ISLAMABAD: A high-powered delegation of the Ministry of Religious Affairs left for China on Tuesday to check the veracity of media reports that Chinese authorities have banned fasting in the holy month of Ramazan in the Muslim-majority Xinjiang province, The Express Tribune has learnt.
China had formally requested the Pakistan government to send a delegation to Xinjiang to ascertain facts regarding observance of Ramazan in the Muslim-populated province, said an official of the religious affairs ministry.
China restricts Ramazan fasting in Muslim region
The request was made after an international news agency reported that Chinese authorities had outlawed fasting in the region.
The delegation includes Director General (Research) Noor Islam Shah and Faisal Mosque chief cleric Ziaur Rehman. It will stay in Xinjiang for four days and ascertain facts regarding the reported fasting ban. Earlier it was reported that Chinese authorities had marked the start of Ramazan with a customary ban on civil servants, students and children in the mainly-Muslim region to fast.
However, the Chinese government rejected the reports as baseless. Chinese officials claim they did not force Muslims in Xinjiang to break their fast during Ramazan because the country’s constitution guarantees religious freedom.
China formally approached the Pakistan government with a request to send a team so that this controversy could be ended, said the official privy to the development. China has approximately 20 million-strong Muslim population, and the far-western region of Xinjiang is home to 10 million Uighur Muslims.
While sharing details, the official said the delegation would meet people of that province as well clerics of different mosques. “It’s a kind of visit in which formal statements of the Muslim population would be recorded as it is a state visit on the request of the Chinese government,” the official said, adding that after the visit the delegation would submit its report to the secretary of the religious affairs ministry.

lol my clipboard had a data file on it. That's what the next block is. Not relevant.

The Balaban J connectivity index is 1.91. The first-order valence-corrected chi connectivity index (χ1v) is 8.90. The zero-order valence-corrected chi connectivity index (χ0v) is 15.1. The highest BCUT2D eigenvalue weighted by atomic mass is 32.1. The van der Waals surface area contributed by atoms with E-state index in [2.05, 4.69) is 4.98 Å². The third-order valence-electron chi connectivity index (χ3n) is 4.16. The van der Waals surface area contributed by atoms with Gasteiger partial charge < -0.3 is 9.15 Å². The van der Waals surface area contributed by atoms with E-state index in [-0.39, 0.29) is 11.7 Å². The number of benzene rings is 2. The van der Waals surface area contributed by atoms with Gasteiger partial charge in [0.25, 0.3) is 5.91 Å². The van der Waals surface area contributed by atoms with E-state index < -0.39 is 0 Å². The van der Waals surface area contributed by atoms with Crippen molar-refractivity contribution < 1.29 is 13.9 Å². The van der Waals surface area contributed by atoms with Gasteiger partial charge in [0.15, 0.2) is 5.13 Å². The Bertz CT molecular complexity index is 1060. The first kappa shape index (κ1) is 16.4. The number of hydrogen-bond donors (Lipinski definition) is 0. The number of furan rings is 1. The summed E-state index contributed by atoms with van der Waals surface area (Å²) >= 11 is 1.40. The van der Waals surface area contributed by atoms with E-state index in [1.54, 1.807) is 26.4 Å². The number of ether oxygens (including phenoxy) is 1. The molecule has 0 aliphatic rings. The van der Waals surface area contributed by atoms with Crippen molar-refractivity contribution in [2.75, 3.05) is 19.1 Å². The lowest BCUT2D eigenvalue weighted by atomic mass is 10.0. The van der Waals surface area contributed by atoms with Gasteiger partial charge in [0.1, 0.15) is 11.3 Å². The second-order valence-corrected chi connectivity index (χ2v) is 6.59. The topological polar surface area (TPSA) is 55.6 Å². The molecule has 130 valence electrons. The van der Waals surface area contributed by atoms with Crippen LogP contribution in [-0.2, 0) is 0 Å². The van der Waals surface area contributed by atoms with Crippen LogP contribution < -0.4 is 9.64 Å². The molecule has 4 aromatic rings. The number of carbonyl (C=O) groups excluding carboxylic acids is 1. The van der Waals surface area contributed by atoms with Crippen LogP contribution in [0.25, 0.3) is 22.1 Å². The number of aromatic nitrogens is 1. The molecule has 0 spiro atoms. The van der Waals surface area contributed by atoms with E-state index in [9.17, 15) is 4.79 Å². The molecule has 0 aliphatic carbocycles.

China’s ruling Communist party is officially atheist and has for years restricted the practice in Xinjiang – home to the mostly Muslim Uighur minority, according to several international media outlets.
The authorities attempt to ban fasting among Uighur Muslims in Xinjiang every year, attracting widespread criticism from rights groups.
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This year as well, China has banned civil servants, students and teachers in the Xinjiang region from fasting during Ramazan and ordered restaurants to stay open.
“Food service workplaces will operate normal hours during Ramazan,” read a notice posted earlier in June on the website of the state Food and Drug Administration in Xinjiang’s Jinghe county.
Officials in the region’s Bole county were told: “During Ramazan do not engage in fasting, vigils or other religious activities,” according to a local government website report of a meeting.
Uighur rights groups claim China’s restrictions on Islam in Xinjiang have added to ethnic tensions in the region, where clashes have killed hundreds in recent years.
Published in The Express Tribune, June 29th, 2016.